This. It's not that their computing experience couldn't be improved by shelling out more money, it's that they just don't care enough about it (or can't justify the expense) to do so. Just 'cause us geeks prioritize stuff like that doesn't mean everyone does.
Office 365 Home Premium will be available in retail stores and online stores for $99.99 billed annually. A free 30-day trial will be offered.

This is straight-up highway robbery, plain and simple. As a comparison, I bought two copies of 2010 Home and Student for $230 total. That gives me six simultaneous installs good for basically forever. Three years of licensing Office 365 and you've already been cheated out of $70, and it just gets $100 worse every year thereafter (and that's setting aside the fact that 365 only gives you five installs, not six).

By aGreenAgent on 9/18/2012 3:12:56 PM , Rating: 2
Or...if you would upgrade to the next version of office two years later (they come out every two years I think), you would be up $160 at that point - since you'd get the latest version for free. If you needed 5 copies you'd be up even more.

RE: Lack of Market Understanding
By jRaskell on 9/18/2012 2:56:37 PM , Rating: 2
Probably more than 90% of all computer users in this world would have no problem at all living with a $300 laptop.

The would if they were using Microsoft Office Applications. Office has never been known for working well on low end systems. I've had to use it on low end desktops at work, and it sucked. I wouldn't even think of using it on a low end laptop.

RE: Lack of Market Understanding
By TakinYourPoints on 9/18/2012 3:31:02 PM , Rating: 2
It doesn't change the fact that $300 laptops are trash. Hell, a $700 laptop can pretty much be guaranteed to be trash as well.

RE: Lack of Market Understanding
By sigmatau on 9/18/2012 6:21:04 PM , Rating: 2
How about a 5-6 year old $300 laptop that someone wants to upgrade to the new version of Windows that is out?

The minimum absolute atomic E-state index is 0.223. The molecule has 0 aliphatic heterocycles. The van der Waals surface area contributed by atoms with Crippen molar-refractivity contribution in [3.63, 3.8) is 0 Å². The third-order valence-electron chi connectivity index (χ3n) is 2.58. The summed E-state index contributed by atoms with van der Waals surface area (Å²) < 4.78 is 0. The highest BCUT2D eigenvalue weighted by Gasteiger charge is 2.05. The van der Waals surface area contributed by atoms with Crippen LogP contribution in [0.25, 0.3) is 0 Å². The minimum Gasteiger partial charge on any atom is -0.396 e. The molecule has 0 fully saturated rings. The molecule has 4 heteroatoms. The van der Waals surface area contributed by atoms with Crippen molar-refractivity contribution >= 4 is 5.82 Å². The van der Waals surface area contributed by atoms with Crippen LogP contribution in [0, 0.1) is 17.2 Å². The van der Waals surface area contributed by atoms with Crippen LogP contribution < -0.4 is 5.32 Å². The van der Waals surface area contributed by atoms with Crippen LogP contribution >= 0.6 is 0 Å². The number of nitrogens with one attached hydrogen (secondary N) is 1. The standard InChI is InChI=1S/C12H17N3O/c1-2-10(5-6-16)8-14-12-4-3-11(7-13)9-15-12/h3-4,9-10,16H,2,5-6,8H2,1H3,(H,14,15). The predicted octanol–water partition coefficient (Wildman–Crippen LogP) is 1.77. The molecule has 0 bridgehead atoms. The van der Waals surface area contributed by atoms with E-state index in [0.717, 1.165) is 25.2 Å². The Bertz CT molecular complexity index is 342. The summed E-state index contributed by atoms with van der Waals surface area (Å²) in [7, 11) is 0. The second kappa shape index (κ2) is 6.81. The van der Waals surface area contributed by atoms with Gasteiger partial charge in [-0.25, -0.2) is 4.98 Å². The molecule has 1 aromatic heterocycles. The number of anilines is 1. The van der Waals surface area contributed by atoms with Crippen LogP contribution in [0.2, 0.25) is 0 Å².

I help friends and family with their computer issues, but not if they own a $300 computer. Sorry grandma, but no. I don't have 4 hours to load Windows on your computer and another 4 hours to load the updates and any other driver/security software.

I actualy took a look at these $300 laptops that people can barely afford yet buy. I tried playing a movie (standard definition) and with only that running the task manager quoted me near 100% CPU usage.

Ya, no thanks, people can keep that junk to themselves. These are disposable laptops. Once it breaks in a year or so, you might as well throw it away.

RE: Lack of Market Understanding
By Flunk on 9/18/2012 10:46:01 AM , Rating: 3
You'd be surprised what you can get for $300 if you shop around. I saw a Thinkpad Edge E420 (yes, last gen but in this range who cares) with an i5 and 4GB of RAM for around $300 yesterday.

RE: Lack of Market Understanding
By sigmatau on 9/18/2012 6:29:17 PM , Rating: 2
Ya, you can be surprised I guess once in a while. All I do is look at the processor when someone asks for help and if it says Celeron I have to hold back from smacking them.

There should be minimum requirements for Windows. These need to be at least reasonble. If I was Microsoft, I would not allow Intel to sell Celeron processors to be used in Windows laptops. I would not certify Windows to work with them and have an unremovable background image (in Windows) stating that they bought an uncompatible computer.

100% CPU usage to play a video is just beyond pathetic on a Celeron.

I hope all computer makers are forced to use a minimum of an i5 in their $300 crapware.

RE: Lack of Market Understanding
By NellyFromMA on 9/18/2012 11:48:17 AM , Rating: 2
Ya, they should totally just charge less than it costs to actually develop or better yet, just give it away for free. Then NO ONE would pirate it. Problem solved, right?

RE: Lack of Market Understanding
By augiem on 9/18/2012 1:32:30 PM , Rating: 2
Agreed. You cannot stop this entitlement mentality, especially when it comes to digital stuff. It's absolutely pervasive. <1% even try to see beyond the ends of their noses.

RE: Lack of Market Understanding
By kmmatney on 9/18/2012 12:50:22 PM , Rating: 2
I also have a hard time seeing this take off for home use. I bought a copy of Office 2007 4 years ago for $80, with 3 licenses. The only major thing missing is Outlook, but I tend to just use my phone, iPad or a web browser for my personal email account(s), and only use Outlook for work.

I think the business part might make more sense, especially with the amount of email storage. I work for a small company, and it does take time maintaining our own email server, certificates, etc.., and we have people running 3 different versions of Office. So this looks lkike a good idea for us as a small business (< 15 people).

"We shipped it on Saturday. Then on Sunday, we rested." -- Steve Jobs on the iPad launch